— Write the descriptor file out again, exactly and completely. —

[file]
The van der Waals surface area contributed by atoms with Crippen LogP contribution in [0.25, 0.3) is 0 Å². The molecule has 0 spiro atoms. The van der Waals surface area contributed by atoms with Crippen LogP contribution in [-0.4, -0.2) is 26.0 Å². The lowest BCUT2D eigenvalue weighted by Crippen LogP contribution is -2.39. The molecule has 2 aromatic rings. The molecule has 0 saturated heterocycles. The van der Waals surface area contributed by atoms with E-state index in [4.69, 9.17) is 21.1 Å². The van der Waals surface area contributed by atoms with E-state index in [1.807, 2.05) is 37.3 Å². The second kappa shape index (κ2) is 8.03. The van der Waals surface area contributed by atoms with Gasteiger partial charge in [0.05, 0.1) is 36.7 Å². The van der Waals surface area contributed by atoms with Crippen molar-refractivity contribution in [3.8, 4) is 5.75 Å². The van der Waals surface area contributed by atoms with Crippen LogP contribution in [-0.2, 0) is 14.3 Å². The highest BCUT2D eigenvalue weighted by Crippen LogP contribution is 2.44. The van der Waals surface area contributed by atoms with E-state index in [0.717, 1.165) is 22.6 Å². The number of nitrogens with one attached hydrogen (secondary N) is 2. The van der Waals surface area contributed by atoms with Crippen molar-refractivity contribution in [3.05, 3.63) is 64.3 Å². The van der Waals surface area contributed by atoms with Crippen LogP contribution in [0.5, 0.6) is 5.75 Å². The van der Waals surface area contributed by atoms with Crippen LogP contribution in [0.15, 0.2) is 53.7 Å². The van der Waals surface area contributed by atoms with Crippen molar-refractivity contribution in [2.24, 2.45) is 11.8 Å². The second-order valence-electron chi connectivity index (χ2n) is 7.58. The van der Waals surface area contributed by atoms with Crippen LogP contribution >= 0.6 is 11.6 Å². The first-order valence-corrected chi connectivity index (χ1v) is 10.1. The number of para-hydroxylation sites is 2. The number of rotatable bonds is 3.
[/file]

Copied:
The van der Waals surface area contributed by atoms with Crippen LogP contribution in [0.25, 0.3) is 0 Å². The molecule has 0 spiro atoms. The van der Waals surface area contributed by atoms with Crippen LogP contribution in [-0.4, -0.2) is 26.0 Å². The lowest BCUT2D eigenvalue weighted by Crippen LogP contribution is -2.39. The molecule has 2 aromatic rings. The molecule has 0 saturated heterocycles. The van der Waals surface area contributed by atoms with E-state index in [4.69, 9.17) is 21.1 Å². The van der Waals surface area contributed by atoms with E-state index in [1.807, 2.05) is 37.3 Å². The second kappa shape index (κ2) is 8.03. The van der Waals surface area contributed by atoms with Gasteiger partial charge in [0.05, 0.1) is 36.7 Å². The van der Waals surface area contributed by atoms with Crippen molar-refractivity contribution in [3.8, 4) is 5.75 Å². The van der Waals surface area contributed by atoms with Crippen LogP contribution in [-0.2, 0) is 14.3 Å². The highest BCUT2D eigenvalue weighted by Crippen LogP contribution is 2.44. The van der Waals surface area contributed by atoms with E-state index in [0.717, 1.165) is 22.6 Å². The number of nitrogens with one attached hydrogen (secondary N) is 2. The van der Waals surface area contributed by atoms with Crippen molar-refractivity contribution in [3.05, 3.63) is 64.3 Å². The van der Waals surface area contributed by atoms with Crippen LogP contribution in [0.5, 0.6) is 5.75 Å². The van der Waals surface area contributed by atoms with Crippen LogP contribution in [0.15, 0.2) is 53.7 Å². The van der Waals surface area contributed by atoms with Crippen molar-refractivity contribution in [2.24, 2.45) is 11.8 Å². The second-order valence-electron chi connectivity index (χ2n) is 7.58. The van der Waals surface area contributed by atoms with Crippen LogP contribution >= 0.6 is 11.6 Å². The first-order valence-corrected chi connectivity index (χ1v) is 10.1. The number of para-hydroxylation sites is 2. The number of rotatable bonds is 3.